Good interface code is a mix of CSS and HTML, and while most frameworks offer full control over the CSS, they rarely offer that for HTML. This article looks at how ASP.NET developers can help their interface developers gain that control. Disclaimer: I’m no .NET expert, but too few people write about this stuff, so I’ll make a try.
Controls that keep the HTML customizable
Splitting pages into “controls” is a common way to build sites in ASP.NET. There’s lots of different kinds of controls available, and I can’t list all of them or name their differences. But I know I don’t want to compile a .cs file every time a change some HTML. That pretty much rules out anything but user controls (as far as I know, but any kind of control that fills the above requirements would do). User controls have two sides, one for C# code (code-behind), and one for tags (HTML and calls to other controls).
There’s also the issue of built-in stuff. ASP ships with many pre-built controls that help developers push out things quickly, the problem is that almost all of them neglect the HTML (DataList, GridView, …). They only allow setting a few properties, sometimes a CSS class, and assume that’s OK. It isn’t. I need full control over both the CSS and the HTML to be productive. There’s one tag in particular is built with my kind of mindset, and that’s the Repeater. A repeater is used like a for loop, but outputs no HTML itself. Instead it allows you to specify some code to output before the loop, inside the loop, every other step, and afterwards. That goes a long way, and that’s often enough. If the predefined templates are insufficient, like if you want the last item to be rendered differently, you’re out of luck.
I think I agree with the MVC Framework guys in how to solve missing parameters of default controls and bad output: Use C# code inside your templates. Why is this different than the spaghetti code of old ASP? Because you only use layout related logic, nothing else. People tend to think mixing C# and HTML looks messy, but isn’t it stranger to make two very different things look the same?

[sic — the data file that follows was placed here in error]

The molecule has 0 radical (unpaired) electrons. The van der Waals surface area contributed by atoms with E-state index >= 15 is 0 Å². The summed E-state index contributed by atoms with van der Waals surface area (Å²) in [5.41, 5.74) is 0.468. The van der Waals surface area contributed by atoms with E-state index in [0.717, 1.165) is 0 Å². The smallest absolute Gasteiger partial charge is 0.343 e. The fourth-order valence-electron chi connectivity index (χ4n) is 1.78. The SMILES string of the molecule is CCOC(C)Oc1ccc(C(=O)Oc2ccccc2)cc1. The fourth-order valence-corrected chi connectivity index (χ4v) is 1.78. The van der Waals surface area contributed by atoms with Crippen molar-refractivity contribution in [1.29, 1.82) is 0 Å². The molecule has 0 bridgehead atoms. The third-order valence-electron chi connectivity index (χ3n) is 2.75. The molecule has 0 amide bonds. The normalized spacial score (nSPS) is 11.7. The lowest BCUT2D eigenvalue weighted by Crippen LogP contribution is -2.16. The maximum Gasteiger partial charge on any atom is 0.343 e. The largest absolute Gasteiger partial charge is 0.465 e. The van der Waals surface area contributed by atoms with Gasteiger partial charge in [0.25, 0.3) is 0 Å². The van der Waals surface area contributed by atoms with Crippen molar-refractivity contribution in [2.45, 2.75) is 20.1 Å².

There’s also tags like asp:hyperlink, asp:label, and so on; tags that essentially does exactly the same as the HTML they’re hiding. Please don’t use them, there’s no abstraction layer needed for HTML.
Don’t repeat yourself – not even in the interface code
Often when developers move from writing C# code to writing interface code they throw their coding skill out the window. You never copy a C# method just to make it output a different number – you make that number a parameter to the method instead. In the same way, you should never copy a piece of HTML from one place to another – move that code to a common masterpage or usercontrol instead. I’ve seen this many times, even from experienced developers. Never copy code, it makes for nightmare maintainance.
Also, use nested masterpages. So if you have three pages you need to build, and they have some code in common, you break that common code our into a masterpage. If two of the pages have even more in common you break that out into another masterpage, and let that one use the first one you made. Each Aspx page should only contain what makes it different from the other pages! Repeated HTML can also come in the form of small snippets of code, maybe 10 lines. You might not be able to break that out into a masterpage because it shows up all over the place. For those cases, break the snippet out into a usercontrol instead, and call that. Simple, and DRY.
HTTP is by default stateless. That means that each HTTP request to the server knows nothing about all the other requests made. For scalability and performance, that’s a great thing. By default, ASP.NET makes web development stateful. Every form field you fill out gets saved into a hidden form field, called viewstate, and sent with every request. But I’m not talking about performance here, I’m talking about interface development:
To be able to save state across requests there’s a hidden form field, and to be able to send that with every request there needs to be a form covering all your form fields. I can’t help to think that handling statefulness in the HTML (the view) is the wrong place to do it. Aside from taking away some of my control over the HTML, it also has accessibility issues. JAWS, a popular screen reader, switch to a different reading mode when inside of forms, and while it’s possible to get to all content inside a form, it’s harder.
So, start by disabling viewstate by default. If you must have it for a certain control, only enable it for that control.
There’s lots of stuff you can do to make the HTML look better with ASP.NET, and that’s a good thing. The bad thing is that it isn’t that way by default. Now get out of here and go build some good HTML :)